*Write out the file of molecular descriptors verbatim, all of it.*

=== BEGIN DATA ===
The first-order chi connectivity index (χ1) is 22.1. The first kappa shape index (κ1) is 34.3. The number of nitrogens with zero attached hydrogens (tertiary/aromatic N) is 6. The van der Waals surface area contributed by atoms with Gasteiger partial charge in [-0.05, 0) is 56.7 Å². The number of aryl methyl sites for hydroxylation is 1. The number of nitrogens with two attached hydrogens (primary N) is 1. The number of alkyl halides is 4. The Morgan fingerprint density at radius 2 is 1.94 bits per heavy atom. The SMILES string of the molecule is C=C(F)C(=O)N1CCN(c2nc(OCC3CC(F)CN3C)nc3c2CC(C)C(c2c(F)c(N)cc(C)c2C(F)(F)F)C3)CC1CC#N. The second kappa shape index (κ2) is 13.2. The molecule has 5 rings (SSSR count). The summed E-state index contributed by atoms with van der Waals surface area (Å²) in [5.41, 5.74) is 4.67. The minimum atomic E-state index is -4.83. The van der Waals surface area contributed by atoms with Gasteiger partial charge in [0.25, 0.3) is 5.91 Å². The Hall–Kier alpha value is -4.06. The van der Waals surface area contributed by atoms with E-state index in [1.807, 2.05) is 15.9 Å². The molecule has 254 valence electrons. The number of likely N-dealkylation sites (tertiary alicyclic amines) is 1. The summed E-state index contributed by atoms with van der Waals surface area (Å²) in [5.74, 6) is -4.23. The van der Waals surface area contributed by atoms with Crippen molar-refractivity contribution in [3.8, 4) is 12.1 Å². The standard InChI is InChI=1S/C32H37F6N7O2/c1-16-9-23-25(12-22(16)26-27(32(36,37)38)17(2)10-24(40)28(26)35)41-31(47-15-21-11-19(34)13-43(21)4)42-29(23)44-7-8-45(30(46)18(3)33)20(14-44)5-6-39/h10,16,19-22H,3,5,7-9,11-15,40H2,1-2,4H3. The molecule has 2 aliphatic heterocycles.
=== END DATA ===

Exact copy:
The first-order chi connectivity index (χ1) is 22.1. The first kappa shape index (κ1) is 34.3. The number of nitrogens with zero attached hydrogens (tertiary/aromatic N) is 6. The van der Waals surface area contributed by atoms with Gasteiger partial charge in [-0.05, 0) is 56.7 Å². The number of aryl methyl sites for hydroxylation is 1. The number of nitrogens with two attached hydrogens (primary N) is 1. The number of alkyl halides is 4. The Morgan fingerprint density at radius 2 is 1.94 bits per heavy atom. The SMILES string of the molecule is C=C(F)C(=O)N1CCN(c2nc(OCC3CC(F)CN3C)nc3c2CC(C)C(c2c(F)c(N)cc(C)c2C(F)(F)F)C3)CC1CC#N. The second kappa shape index (κ2) is 13.2. The molecule has 5 rings (SSSR count). The summed E-state index contributed by atoms with van der Waals surface area (Å²) in [5.41, 5.74) is 4.67. The minimum atomic E-state index is -4.83. The van der Waals surface area contributed by atoms with Gasteiger partial charge in [0.25, 0.3) is 5.91 Å². The Hall–Kier alpha value is -4.06. The van der Waals surface area contributed by atoms with E-state index in [1.807, 2.05) is 15.9 Å². The molecule has 254 valence electrons. The number of likely N-dealkylation sites (tertiary alicyclic amines) is 1. The summed E-state index contributed by atoms with van der Waals surface area (Å²) in [5.74, 6) is -4.23. The van der Waals surface area contributed by atoms with Crippen molar-refractivity contribution in [3.8, 4) is 12.1 Å². The standard InChI is InChI=1S/C32H37F6N7O2/c1-16-9-23-25(12-22(16)26-27(32(36,37)38)17(2)10-24(40)28(26)35)41-31(47-15-21-11-19(34)13-43(21)4)42-29(23)44-7-8-45(30(46)18(3)33)20(14-44)5-6-39/h10,16,19-22H,3,5,7-9,11-15,40H2,1-2,4H3. The molecule has 2 aliphatic heterocycles.